To start the evening, we began with The Original, a 10 year old malt that is a staple in most bars and whisky cabinets. Clean, floral, delicate and subtle, this whisky perfectly set the table for what was to follow – sampling four distinct whiskies that take Glenmorangie’s 10 year old as the base spirit and then finishes them in alternative methods to put unique spins on the flavor profile.

So getting into the meat of our theme, we moved on to our second whisky of the evening, the Nectar D’Or, a whisky that was finished Sauternes Casks. The Nectar D’Or is part of the Core Range offered by Glenmorangie and is normally available at most retail locations.

From there we tasted one of the “Private Edition” limited releases, Milsean, which was extra matured in re-toasted wine casks. Re-toasting of casks involves scraping the inside to remove old char and to expose a new wood surface. After being scraped, the cask is toasted (toasting is lighter than charring – both have various levels) to Glenmorangie’s specifications. The act of scraping and toasting provides a new “surface”, providing the maturing spirit more wood interaction.

Next, we sampled another whisky from the core range, Lasanta, a whisky that has a secondary sherry cask finish. Sherry cask maturation, either as an initial fill or as a finish, is very common to scotch whisky and brings out some great flavors!

After the Lasanta, we moved on to the Quinta Ruban, which has a port cask finish. The port cask finish brought out some wonderful fruit and chocolate notes!

To end the evening, we tasted the Extremely Rare 18 year old, part of the “Prestige Range” which includes Signet and the Glenmorangie 25 year old. Tasting the 18 year old gave us an opportunity to compare the impact of aging as opposed to the results of secondary finishes.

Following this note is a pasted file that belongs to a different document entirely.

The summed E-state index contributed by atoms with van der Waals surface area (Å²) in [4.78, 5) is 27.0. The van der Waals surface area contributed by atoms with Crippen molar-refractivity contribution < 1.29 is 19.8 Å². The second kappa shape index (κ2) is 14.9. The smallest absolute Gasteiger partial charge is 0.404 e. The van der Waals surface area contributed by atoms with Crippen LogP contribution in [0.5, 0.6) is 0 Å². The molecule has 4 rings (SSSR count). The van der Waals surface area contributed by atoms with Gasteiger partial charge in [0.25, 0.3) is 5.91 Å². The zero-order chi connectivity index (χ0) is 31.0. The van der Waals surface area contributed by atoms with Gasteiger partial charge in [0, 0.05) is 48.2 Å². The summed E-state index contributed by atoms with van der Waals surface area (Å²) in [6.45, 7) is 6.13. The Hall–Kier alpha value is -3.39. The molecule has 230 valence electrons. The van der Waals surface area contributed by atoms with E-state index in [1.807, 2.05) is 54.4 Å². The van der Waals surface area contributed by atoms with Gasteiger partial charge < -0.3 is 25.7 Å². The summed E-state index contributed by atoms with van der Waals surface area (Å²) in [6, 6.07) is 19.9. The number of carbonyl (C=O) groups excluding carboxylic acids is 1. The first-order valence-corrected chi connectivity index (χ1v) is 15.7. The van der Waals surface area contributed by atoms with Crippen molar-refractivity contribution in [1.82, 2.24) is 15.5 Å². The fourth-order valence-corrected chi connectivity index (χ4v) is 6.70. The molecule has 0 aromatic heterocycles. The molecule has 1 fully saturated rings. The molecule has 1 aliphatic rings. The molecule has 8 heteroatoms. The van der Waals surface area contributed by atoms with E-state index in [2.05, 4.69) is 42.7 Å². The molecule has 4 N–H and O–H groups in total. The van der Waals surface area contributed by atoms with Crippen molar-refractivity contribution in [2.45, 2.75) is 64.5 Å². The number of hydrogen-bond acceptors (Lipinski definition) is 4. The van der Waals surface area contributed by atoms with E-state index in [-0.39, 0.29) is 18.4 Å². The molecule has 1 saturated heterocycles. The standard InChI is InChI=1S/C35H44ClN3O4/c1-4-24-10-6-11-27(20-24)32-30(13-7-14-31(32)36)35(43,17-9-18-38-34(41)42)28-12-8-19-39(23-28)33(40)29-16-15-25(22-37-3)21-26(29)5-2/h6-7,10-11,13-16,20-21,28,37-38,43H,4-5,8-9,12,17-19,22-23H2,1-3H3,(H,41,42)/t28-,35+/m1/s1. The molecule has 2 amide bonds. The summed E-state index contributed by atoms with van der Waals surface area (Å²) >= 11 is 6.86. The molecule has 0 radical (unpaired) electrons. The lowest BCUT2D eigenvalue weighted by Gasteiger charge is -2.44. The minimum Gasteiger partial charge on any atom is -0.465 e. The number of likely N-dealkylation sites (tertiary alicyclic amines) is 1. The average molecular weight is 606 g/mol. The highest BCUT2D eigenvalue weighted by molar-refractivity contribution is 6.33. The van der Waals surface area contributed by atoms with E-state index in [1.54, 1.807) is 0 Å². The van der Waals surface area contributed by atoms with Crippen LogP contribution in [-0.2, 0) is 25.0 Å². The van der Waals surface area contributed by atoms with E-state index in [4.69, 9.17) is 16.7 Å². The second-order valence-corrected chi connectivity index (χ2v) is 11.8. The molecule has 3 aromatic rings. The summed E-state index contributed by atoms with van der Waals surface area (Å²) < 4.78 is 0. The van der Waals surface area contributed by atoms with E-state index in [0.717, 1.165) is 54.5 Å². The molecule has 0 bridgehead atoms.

It was a very successful experiment and we learned a lot about just what a good Master Blender can accomplish through the use of casks that have previously held different liquids. And, as most of these whiskies are reasonably affordable, given the current state of whisky prices, this is a lineup you can recreate for further personal explorations!



Oct 24

Compass Box, The Circus

For the final review in this series of Compass Box whiskies, I’m going to review The Circus, another of the recent limited releases that Compass Box brought to the market in 2015-2016. During its relatively brief history, Compass has put together some truly exceptional limited releases, often composed of very old, well-matured whiskies. My first experience with just how extraordinary some of these whiskies could be was when I first tasted The General, was another blended scotch in which one component whisky was 33 years old and the second was reported (by a number of whisky sites and blogs) to be 40 years old! Suffice to say that The General was an absolutely amazing tasting experience and I was fortunate to be offered a bottle by a friend (Thanks Greg G!). Now I just need to find the right opportunity to open it and share it with friends!

Anyway, after having been wonderfully spoiled by the opportunity to taste two of the most recent limited releases, the Flaming Heart 15th Anniversary Edition and Enlightenment at this tasting, it was a total surprise that Marius then brought out our samples of The Circus! I had secretly hoped that we would have this chance; in the early reports that I read, The Circus was expected (hoped) to be a worthy successor to The General, so I really thought it was a bit of a pipe dream that we would get to try it, especially given that The Circus had a price tag of around $300. But one could always hope, right?

img_0036As you can see, Marius really outdid himself in this latest Trinity Hall tasting! Thanks Marius!!


The Circus

A true, blended scotch whisky, The Circus is uniquely, and very interestingly, made up of four component whiskies that include two different blended scotches, one blended grain, and one single malt from the Benrinnes distillery. The three blends were matured/married in refill sherry butts and the Benrinnes single malt was matured in a first fill sherry butt.

While Compass Box usually offers very good descriptive information about how they make their whiskies, providing details about the style, the distillery, the maturation, and the ratios, etc. they admit that with The Circus they really don’t too much about origins of the various blend components. From their website, here’s what they do know: